There are several phase-based connectivity measures that ignore the 0 − *π* phase-lag connectivity problem, e.g., imaginary coherence^{27}, phase-slope index^{28}, phase-lag index^{26} and weighted phase-lag index^{29}. Although these measures are designed to be insensitive to the linear mixing of uncorrelated sources, in some cases they may still be susceptible to source mixing^{30}.

Phase lag index measures the extent to which the distribution of phase angle differences is more to the positive or to the negative side of the imaginary axis on the complex plane. That is, it tells us whether the vector of phase angle differences are pointing up or down in polar space. The idea is that if spurious connectivity is due to volume conduction, the phase angle differences will be distributed around zero radians. It follows that non-volume conducted connectivity will produce a distribution of phase angles that is predominantly on either the positive or the negative side of the imaginary axis. Note that here, contrary to ISPC, the vectors are not averaged, instead it is the sign of the imaginary part of the cross spectral density that is averaged:

where *imag* is the imaginary part of *S*_{
xy
}(*t*), or cross-spectral density between channels *x* and *y* at time *t*. The *sgn* function returns +1, −1, or 0.

Phase coherence measures are highly influenced by volume conduction^{31}. PLI, on the other hand, was designed to tackle this problem. As shown by Stamm and colleagues, PLI is not particularly sensitive to zero-lag correlations and is less sensitive to volume conducted signals and common reference issues^{26}. Later on, Peraza and colleagues^{30} have shown that PLI is not entirely invariant to volume conduction. In a simulation study, they found that PLI-based connectivity networks show more small worldness (higher cluster coefficient) than random networks. However, for non-volume conduction, PLI-based networks are close to random networks, indicating that the high clustering shown for PLI is caused by volume conduction.

To recapitulate, ISPC captures the clustering of the phase angle difference distribution and PLI the phase angle directions. ISPC can be influenced by changes in power and is maximally sensitive to detecting connectivity, regardless of the phase angle differences. Intracranial EEG is less sensitive to volume conduction problems than other electrophysiological techniques (EEG and MEG). Thus, by calculating phase-based connectivity with both ISPC and PLI, we expect to clarify the properties of both measures for the analysis of the iEEG signal.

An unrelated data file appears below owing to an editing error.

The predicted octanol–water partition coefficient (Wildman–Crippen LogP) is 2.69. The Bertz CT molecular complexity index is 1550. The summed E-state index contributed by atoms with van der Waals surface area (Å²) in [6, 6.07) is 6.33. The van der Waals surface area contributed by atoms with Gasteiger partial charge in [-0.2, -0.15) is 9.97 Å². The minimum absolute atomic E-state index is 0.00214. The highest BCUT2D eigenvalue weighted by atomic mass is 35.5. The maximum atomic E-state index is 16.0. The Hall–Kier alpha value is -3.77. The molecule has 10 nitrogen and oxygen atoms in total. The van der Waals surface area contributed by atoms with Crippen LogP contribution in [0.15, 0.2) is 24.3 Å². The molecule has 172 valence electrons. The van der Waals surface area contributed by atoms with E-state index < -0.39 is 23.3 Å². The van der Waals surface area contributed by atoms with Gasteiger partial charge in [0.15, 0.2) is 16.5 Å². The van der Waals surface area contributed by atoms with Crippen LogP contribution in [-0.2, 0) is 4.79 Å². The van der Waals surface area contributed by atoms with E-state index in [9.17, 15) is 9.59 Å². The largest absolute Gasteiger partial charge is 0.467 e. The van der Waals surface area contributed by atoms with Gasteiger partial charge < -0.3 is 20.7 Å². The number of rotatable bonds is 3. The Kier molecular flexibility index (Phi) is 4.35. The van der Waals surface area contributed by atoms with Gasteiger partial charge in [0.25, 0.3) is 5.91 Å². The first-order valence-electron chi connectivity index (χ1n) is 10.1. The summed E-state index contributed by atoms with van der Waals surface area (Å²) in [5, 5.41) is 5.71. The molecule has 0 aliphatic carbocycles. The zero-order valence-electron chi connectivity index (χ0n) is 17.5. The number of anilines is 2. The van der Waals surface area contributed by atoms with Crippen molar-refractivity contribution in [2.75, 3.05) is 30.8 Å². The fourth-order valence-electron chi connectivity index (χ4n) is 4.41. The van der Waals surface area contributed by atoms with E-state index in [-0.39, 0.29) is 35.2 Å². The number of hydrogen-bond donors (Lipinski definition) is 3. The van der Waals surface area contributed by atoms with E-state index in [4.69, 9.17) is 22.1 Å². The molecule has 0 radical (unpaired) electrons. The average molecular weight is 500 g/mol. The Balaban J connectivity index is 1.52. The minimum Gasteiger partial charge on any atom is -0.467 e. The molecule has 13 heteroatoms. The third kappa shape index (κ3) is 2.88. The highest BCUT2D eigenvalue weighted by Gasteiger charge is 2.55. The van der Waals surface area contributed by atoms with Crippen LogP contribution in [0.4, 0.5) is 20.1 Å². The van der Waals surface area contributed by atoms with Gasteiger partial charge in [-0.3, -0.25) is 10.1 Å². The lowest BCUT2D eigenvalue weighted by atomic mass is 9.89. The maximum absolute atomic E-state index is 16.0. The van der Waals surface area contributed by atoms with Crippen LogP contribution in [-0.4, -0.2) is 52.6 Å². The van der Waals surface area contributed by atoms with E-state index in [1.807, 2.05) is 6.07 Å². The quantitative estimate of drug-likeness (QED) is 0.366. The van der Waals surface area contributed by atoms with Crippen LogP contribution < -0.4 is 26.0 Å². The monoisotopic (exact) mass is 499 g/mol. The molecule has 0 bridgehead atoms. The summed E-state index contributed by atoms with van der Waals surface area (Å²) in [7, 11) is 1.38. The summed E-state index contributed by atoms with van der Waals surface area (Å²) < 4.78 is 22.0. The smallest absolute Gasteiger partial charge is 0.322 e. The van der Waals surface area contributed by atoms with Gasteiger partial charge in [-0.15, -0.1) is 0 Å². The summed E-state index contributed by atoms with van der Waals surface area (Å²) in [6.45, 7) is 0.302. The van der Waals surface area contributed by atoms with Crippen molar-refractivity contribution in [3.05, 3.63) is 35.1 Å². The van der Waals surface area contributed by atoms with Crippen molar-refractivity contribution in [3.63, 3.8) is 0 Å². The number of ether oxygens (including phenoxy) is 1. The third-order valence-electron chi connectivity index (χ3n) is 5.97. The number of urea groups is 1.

#### Wiring cost

Now that we have described how functional connectivity is obtained, we continue by describing how to calculate the wiring cost between any pair of electrodes. The idea behind this measure is to exploit the location of the signal to provide a measure of the wiring cost of having two electrodes coupled, that is, statistically correlated, by any of the connectivity measures highlighted above. The wiring cost is nothing more than the connectivity matrix weighted by the euclidean distance between the electrodes. To calculate the wiring cost, we need then two matrices, the distance matrix \({D}_{ij}=\Vert ({x}_{i},{y}_{i},{z}_{i}),({x}_{j},{y}_{j},{z}_{j})\Vert \) which captures the Euclidean distance between any two electrodes physically located in Cartesian coordinates (*x*_{
i
}, *y*_{
i
}, *z*_{
i
}) and (*x*_{
j
}, *y*_{
j
}, *z*_{
j
}) and the functional connectivity matrix. Thus, the computation of the wiring cost *W* combines the physical distance matrix *D* and a functional connectivity matrix *F*. While there is one phyisical distance matrix *D* for each participant, we calculate the functional connectivity matrix *F* using three different criteria - ISPC, PLI and the Spearman correlation of power time series.

The pairwise wiring cost for a distance matrix of electrodes *D* and functional connectivity matrix *F* calculated at frequency *f* is calculated as:

Thus, the pairwise wiring cost of two electrodes is directly proportional to the distance and the correlation. The further away and the stronger the correlation, the larger the wiring cost (Fig. 2).

### Network analysis

The correlation matrices can be converted into adjacency matrices and then into undirected graphs with the direct application of a threshold. The choice of the threshold specifies the relationship between two electrodes, two electrodes are connected when the correlation is within a certain threshold. Thus, two electrodes are connected when the correlation is larger than the threshold.

Figure 3 shows the binary or unweighted networks that result from thresholding the power based correlation matrices in the alpha band. The threshold of choice is equal to the mean plus one standard deviation. We build the network connectivity for each subject and condition in the frequency band to then calculate an extensive set of network metrics including clustering, transitivity, path length, and number of components.